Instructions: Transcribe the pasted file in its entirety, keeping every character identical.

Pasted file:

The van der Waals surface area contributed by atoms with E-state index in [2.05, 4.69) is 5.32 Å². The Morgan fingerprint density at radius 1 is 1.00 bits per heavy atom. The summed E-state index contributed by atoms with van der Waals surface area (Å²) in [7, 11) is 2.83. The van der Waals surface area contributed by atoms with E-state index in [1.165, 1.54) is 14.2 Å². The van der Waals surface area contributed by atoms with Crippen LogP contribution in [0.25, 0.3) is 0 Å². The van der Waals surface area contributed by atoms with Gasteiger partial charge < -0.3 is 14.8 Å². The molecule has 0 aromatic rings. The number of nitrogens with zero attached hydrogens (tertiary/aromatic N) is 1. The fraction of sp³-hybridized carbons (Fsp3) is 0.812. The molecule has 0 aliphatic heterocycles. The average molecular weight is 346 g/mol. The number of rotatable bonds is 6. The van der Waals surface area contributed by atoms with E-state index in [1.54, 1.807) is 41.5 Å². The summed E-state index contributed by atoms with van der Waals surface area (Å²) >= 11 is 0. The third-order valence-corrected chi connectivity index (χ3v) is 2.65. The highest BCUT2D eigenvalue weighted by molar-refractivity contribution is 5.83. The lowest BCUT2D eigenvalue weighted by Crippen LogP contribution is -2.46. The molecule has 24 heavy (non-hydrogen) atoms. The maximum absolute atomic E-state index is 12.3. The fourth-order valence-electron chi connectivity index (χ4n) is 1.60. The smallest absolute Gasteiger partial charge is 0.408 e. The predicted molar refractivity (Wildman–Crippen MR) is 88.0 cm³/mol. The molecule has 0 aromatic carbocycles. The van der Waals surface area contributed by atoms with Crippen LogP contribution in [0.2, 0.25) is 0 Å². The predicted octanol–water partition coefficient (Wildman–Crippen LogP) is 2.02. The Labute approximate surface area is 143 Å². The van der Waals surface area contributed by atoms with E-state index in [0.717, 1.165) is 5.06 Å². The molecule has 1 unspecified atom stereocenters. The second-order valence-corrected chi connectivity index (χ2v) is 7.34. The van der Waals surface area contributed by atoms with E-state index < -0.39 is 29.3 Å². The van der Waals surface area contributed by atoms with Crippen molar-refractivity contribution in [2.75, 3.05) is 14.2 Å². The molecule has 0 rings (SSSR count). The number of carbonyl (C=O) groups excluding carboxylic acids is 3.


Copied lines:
The van der Waals surface area contributed by atoms with E-state index in [2.05, 4.69) is 5.32 Å². The Morgan fingerprint density at radius 1 is 1.00 bits per heavy atom. The summed E-state index contributed by atoms with van der Waals surface area (Å²) in [7, 11) is 2.83. The van der Waals surface area contributed by atoms with E-state index in [1.165, 1.54) is 14.2 Å². The van der Waals surface area contributed by atoms with Crippen LogP contribution in [0.25, 0.3) is 0 Å². The van der Waals surface area contributed by atoms with Gasteiger partial charge < -0.3 is 14.8 Å². The molecule has 0 aromatic rings. The number of nitrogens with zero attached hydrogens (tertiary/aromatic N) is 1. The fraction of sp³-hybridized carbons (Fsp3) is 0.812. The molecule has 0 aliphatic heterocycles. The average molecular weight is 346 g/mol. The number of rotatable bonds is 6. The van der Waals surface area contributed by atoms with E-state index in [1.54, 1.807) is 41.5 Å². The summed E-state index contributed by atoms with van der Waals surface area (Å²) >= 11 is 0. The third-order valence-corrected chi connectivity index (χ3v) is 2.65. The highest BCUT2D eigenvalue weighted by molar-refractivity contribution is 5.83. The lowest BCUT2D eigenvalue weighted by Crippen LogP contribution is -2.46. The molecule has 24 heavy (non-hydrogen) atoms. The maximum absolute atomic E-state index is 12.3. The fourth-order valence-electron chi connectivity index (χ4n) is 1.60. The smallest absolute Gasteiger partial charge is 0.408 e. The predicted molar refractivity (Wildman–Crippen MR) is 88.0 cm³/mol. The molecule has 0 aromatic carbocycles. The van der Waals surface area contributed by atoms with Crippen LogP contribution in [0.2, 0.25) is 0 Å². The predicted octanol–water partition coefficient (Wildman–Crippen LogP) is 2.02. The Labute approximate surface area is 143 Å². The van der Waals surface area contributed by atoms with E-state index in [0.717, 1.165) is 5.06 Å². The molecule has 1 unspecified atom stereocenters. The second-order valence-corrected chi connectivity index (χ2v) is 7.34. The van der Waals surface area contributed by atoms with E-state index < -0.39 is 29.3 Å². The van der Waals surface area contributed by atoms with Crippen molar-refractivity contribution in [2.75, 3.05) is 14.2 Å². The molecule has 0 rings (SSSR count). The number of carbonyl (C=O) groups excluding carboxylic acids is 3.